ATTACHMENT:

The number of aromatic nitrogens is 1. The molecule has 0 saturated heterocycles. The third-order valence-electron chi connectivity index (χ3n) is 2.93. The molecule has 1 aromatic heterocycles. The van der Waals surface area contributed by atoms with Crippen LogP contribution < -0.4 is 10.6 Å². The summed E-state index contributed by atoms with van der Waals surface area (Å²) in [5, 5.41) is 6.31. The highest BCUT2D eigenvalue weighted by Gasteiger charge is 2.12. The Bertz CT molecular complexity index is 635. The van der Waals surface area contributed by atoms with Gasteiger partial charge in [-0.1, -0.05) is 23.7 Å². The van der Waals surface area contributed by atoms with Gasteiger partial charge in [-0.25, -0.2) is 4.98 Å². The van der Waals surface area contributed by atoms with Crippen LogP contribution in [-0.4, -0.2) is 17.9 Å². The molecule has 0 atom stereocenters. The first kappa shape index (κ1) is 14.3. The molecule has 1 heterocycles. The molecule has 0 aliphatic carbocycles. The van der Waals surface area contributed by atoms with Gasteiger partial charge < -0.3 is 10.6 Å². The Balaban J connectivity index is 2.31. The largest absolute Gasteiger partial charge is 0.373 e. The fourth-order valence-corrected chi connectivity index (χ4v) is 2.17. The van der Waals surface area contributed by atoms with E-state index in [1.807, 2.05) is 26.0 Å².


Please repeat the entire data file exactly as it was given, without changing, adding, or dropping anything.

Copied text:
The number of aromatic nitrogens is 1. The molecule has 0 saturated heterocycles. The third-order valence-electron chi connectivity index (χ3n) is 2.93. The molecule has 1 aromatic heterocycles. The van der Waals surface area contributed by atoms with Crippen LogP contribution < -0.4 is 10.6 Å². The summed E-state index contributed by atoms with van der Waals surface area (Å²) in [5, 5.41) is 6.31. The highest BCUT2D eigenvalue weighted by Gasteiger charge is 2.12. The Bertz CT molecular complexity index is 635. The van der Waals surface area contributed by atoms with Gasteiger partial charge in [-0.1, -0.05) is 23.7 Å². The van der Waals surface area contributed by atoms with Gasteiger partial charge in [-0.25, -0.2) is 4.98 Å². The van der Waals surface area contributed by atoms with Crippen LogP contribution in [-0.4, -0.2) is 17.9 Å². The molecule has 0 atom stereocenters. The first kappa shape index (κ1) is 14.3. The molecule has 1 heterocycles. The molecule has 0 aliphatic carbocycles. The van der Waals surface area contributed by atoms with Gasteiger partial charge < -0.3 is 10.6 Å². The Balaban J connectivity index is 2.31. The largest absolute Gasteiger partial charge is 0.373 e. The fourth-order valence-corrected chi connectivity index (χ4v) is 2.17. The van der Waals surface area contributed by atoms with E-state index in [1.807, 2.05) is 26.0 Å².